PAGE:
Scientists Andrea Viczian, PhD, and Michael E. Zuber, PhD, are searching for ways to replace cells that are lost during retinal degeneration. Their work centers on finding an efficient method of converting stem cells into retinal cells. It is paid for with a grant designed to stimulate collaboration among researchers at State University of New York campuses.
Michael Zuber, PhD & Andrea Viczian, PhD: Retinal repair research[ 0.01 MB ]Play Now | Download
Varicose veins, which develop when the walls of the veins dilate, can be unsightly and annoying; they can also create medical problems. Vascular surgeon, Lorena Gonzalez, MD, explains the risk factors for varicose veins, how they are treated and when sclerotherapy may be indicated.
Lorena Gonzalez, MD: Varicose veins and sclerotherapy[ 0.01 MB ]Play Now | Download
Maria Erdman, RDN, explains how a registered dietitian nutritionst who specializes in oncology can help cancer patients as they go through treatment. Appetite, eating habits and weight are all potentially affected by cancer treatment. “Some people sail right through, but for many people it’s very challenging,” she says. Some patients benefit from eating small meals throughout the day. It’s also important to know how to choose the most nutritious foods.
Maria Erdman, RDN: The role of a dietitian during cancer treatment[ 0.01 MB ]Play Now | Download
Deirdre Neilen, PhD shares a selection from Upstate’s literary journal, “The Healing Muse” every Sunday on HealthLink on Air. Neilen is the editor of the annual publication featuring fiction, poetry, essays and visual art focused on themes of medicine, illness, disability and healing. Read The Healing Muse Cafe Blog.
Today’s selection is ’The Home’, by Sharon Pretti, and can be found in the The Healing Muse, Volume 4. Order your copy of “The Healing Muse” today!
Deirdre Neilen, PhD: A visit from the healing muse: ‘The Home’[ 0.01 MB ]Play Now | Download
Advice for parents: Do you think your child may have ADHD?
If you believe your child may have Attention Deficit Hyperactivity Disorder, “the most important thing is not to wait,” says scientist Stephen Faraone, PhD.
Faraone, a professor in Upstate’s departments of psychiatry and neurosciences and physiology, has authored more than 700 journal articles, editorials, chapters and books. In this 3 ½-minute segment, he explains what he would tell a parent who is concerned that his or her child may have ADHD.
Expert Advice: What to do if you think your child has ADHD[ 0.01 MB ]Play Now | Download
If you’re feeling anxious about an upcoming neurological exam, “take a deep breath, and try not to be scared,” says Dr. Larry Chin. Realize that a referral to a neurologist or neurosurgeon simply means that your doctor is seeking advice. Chin directs Upstate Medical University’s Department of Neurosurgery and also oversees the Gamma Knife Center and the Neuro Oncology Program at Upstate University Hospital. In this 3 ½-minute segment, he shares how to prepare for a neurological exam and what to expect during the office visit.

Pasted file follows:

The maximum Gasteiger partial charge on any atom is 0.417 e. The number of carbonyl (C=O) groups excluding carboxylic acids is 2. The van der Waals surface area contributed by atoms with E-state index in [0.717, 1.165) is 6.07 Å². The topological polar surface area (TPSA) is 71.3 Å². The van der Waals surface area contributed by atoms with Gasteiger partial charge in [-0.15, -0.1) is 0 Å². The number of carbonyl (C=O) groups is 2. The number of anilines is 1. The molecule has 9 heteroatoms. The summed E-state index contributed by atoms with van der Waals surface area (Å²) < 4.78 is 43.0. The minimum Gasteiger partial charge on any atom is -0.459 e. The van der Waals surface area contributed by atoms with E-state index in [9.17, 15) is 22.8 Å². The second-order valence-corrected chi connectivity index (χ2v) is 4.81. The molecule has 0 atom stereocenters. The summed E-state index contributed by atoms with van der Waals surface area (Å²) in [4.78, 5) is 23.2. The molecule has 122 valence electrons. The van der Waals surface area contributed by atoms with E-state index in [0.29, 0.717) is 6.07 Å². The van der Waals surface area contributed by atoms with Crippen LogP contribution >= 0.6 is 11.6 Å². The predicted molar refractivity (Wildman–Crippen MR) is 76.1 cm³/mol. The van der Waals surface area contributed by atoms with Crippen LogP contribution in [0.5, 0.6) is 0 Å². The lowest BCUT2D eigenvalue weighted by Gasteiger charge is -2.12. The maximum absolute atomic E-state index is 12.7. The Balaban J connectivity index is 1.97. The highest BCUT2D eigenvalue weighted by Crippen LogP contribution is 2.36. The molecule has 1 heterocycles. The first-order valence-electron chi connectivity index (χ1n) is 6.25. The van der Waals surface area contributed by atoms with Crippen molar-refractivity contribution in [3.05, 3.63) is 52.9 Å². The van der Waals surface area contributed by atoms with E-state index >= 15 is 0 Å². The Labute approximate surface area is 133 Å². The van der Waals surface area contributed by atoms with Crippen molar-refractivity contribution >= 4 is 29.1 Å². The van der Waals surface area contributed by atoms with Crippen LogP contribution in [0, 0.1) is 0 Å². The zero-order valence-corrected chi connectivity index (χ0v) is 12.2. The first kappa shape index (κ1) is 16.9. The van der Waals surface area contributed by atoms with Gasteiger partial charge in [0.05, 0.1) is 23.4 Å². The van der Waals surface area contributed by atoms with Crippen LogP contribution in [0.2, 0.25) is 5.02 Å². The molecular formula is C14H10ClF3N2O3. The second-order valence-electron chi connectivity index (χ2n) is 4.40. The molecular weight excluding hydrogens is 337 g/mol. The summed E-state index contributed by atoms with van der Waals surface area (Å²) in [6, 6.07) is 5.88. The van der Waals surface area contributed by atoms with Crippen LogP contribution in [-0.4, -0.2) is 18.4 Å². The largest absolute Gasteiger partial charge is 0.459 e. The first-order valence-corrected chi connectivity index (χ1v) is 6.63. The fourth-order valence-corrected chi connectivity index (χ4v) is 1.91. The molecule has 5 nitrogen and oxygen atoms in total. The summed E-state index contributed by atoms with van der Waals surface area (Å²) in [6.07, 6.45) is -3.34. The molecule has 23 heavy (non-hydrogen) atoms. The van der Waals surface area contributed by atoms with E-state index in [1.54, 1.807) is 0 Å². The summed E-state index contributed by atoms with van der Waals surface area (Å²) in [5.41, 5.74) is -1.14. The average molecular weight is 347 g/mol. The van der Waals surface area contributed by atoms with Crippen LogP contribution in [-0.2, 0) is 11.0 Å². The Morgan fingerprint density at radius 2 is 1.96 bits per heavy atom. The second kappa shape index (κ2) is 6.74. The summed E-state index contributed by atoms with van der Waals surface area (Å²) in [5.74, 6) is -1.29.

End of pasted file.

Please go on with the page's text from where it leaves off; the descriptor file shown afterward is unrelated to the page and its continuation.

'Expert Advice': What to expect at a neurological exam[ 0.01 MB ]Play Now | Download
In this show devoted to nursing, nurse Casey Hammerle talks about caring for overweight patients, and nurse Kelly Dolan discusses providing care for older patients. Author Carolyn Jones, a recent guest in Syracuse, presents “The American Nurse Project.” And concussion expert Brian Rieger has some advice for coaches.
One minute, Edward St. George was on the deck of his family cottage on the St. Lawrence River in Cape Vincent, taking measurements for vinyl siding work he was doing that day.
The next, he was falling from the granite ledge the deck overlooked. His neck and upper back struck the edge of the rock about five feet down. He fell over the cliff, slamming against rock abutments for 15 or 20 feet on his way to the ground. Two or three barrel rolls later, his body came to rest against the back of a neighbor’s cottage.
“All I could do was breathe and blink my eyes. I couldn’t even make a sound. I remember looking out of the corner of my eye and seeing what I thought was my hand, and I couldn’t move it. I couldn’t move anything,” St. George recalls.
The drama that unfolded among the boulders in Cape Vincent stretched into the emergency department and operating rooms at Upstate University Hospital in Syracuse and into the physical and occupational therapy unit at Strong Memorial Hospital, near St. George’s home in suburban Rochester.
Joseph Marotta was a healthy kindergartner when he contracted — and died from — the H1N1 flu. Today his parents advocate for influenza vaccination through the organization, Families Fighting Flu. Hear their story, and hear from infectious disease expert, Dr. Jana Shaw in this heartbreaking interview.
Attention Deficit Hyperactivity Disorder is not the result of modern society. The first evidence of the disorder dates back to the early 19th century, when doctors described signs and symptoms of what we now know as ADHD, says Stephen Faraone, PhD, an Upstate scientist who specializes in ADHD research. In this segment, he discusses possible causes of ADHD, its relation to autism and the likelihood that children could “outgrow” ADHD by the time they reach adulthood.